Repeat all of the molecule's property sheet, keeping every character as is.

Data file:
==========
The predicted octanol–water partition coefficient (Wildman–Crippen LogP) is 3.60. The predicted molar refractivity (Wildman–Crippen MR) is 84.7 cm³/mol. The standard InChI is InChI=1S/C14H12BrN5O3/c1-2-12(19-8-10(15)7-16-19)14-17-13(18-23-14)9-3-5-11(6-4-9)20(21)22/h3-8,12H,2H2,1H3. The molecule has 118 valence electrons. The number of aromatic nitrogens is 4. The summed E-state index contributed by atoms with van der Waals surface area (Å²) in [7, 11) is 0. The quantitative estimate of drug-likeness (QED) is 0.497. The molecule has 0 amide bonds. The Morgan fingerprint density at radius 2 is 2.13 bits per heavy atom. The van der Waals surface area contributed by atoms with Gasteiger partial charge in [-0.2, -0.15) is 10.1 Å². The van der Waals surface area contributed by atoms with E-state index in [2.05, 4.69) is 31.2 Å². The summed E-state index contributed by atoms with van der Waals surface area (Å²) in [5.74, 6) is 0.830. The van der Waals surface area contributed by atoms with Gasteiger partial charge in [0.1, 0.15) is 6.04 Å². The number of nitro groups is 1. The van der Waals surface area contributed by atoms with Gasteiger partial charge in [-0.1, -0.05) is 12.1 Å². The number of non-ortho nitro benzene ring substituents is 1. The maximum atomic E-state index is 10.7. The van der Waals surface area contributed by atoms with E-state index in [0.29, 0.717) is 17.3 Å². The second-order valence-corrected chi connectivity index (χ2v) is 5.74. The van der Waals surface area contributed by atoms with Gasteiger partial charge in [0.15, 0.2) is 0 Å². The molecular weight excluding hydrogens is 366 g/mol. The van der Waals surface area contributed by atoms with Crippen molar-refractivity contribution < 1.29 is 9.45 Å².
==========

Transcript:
The predicted octanol–water partition coefficient (Wildman–Crippen LogP) is 3.60. The predicted molar refractivity (Wildman–Crippen MR) is 84.7 cm³/mol. The standard InChI is InChI=1S/C14H12BrN5O3/c1-2-12(19-8-10(15)7-16-19)14-17-13(18-23-14)9-3-5-11(6-4-9)20(21)22/h3-8,12H,2H2,1H3. The molecule has 118 valence electrons. The number of aromatic nitrogens is 4. The summed E-state index contributed by atoms with van der Waals surface area (Å²) in [7, 11) is 0. The quantitative estimate of drug-likeness (QED) is 0.497. The molecule has 0 amide bonds. The Morgan fingerprint density at radius 2 is 2.13 bits per heavy atom. The van der Waals surface area contributed by atoms with Gasteiger partial charge in [-0.2, -0.15) is 10.1 Å². The van der Waals surface area contributed by atoms with E-state index in [2.05, 4.69) is 31.2 Å². The summed E-state index contributed by atoms with van der Waals surface area (Å²) in [5.74, 6) is 0.830. The van der Waals surface area contributed by atoms with Gasteiger partial charge in [0.1, 0.15) is 6.04 Å². The number of nitro groups is 1. The van der Waals surface area contributed by atoms with Gasteiger partial charge in [-0.1, -0.05) is 12.1 Å². The number of non-ortho nitro benzene ring substituents is 1. The maximum atomic E-state index is 10.7. The van der Waals surface area contributed by atoms with E-state index in [0.29, 0.717) is 17.3 Å². The second-order valence-corrected chi connectivity index (χ2v) is 5.74. The van der Waals surface area contributed by atoms with Gasteiger partial charge in [0.15, 0.2) is 0 Å². The molecular weight excluding hydrogens is 366 g/mol. The van der Waals surface area contributed by atoms with Crippen molar-refractivity contribution < 1.29 is 9.45 Å².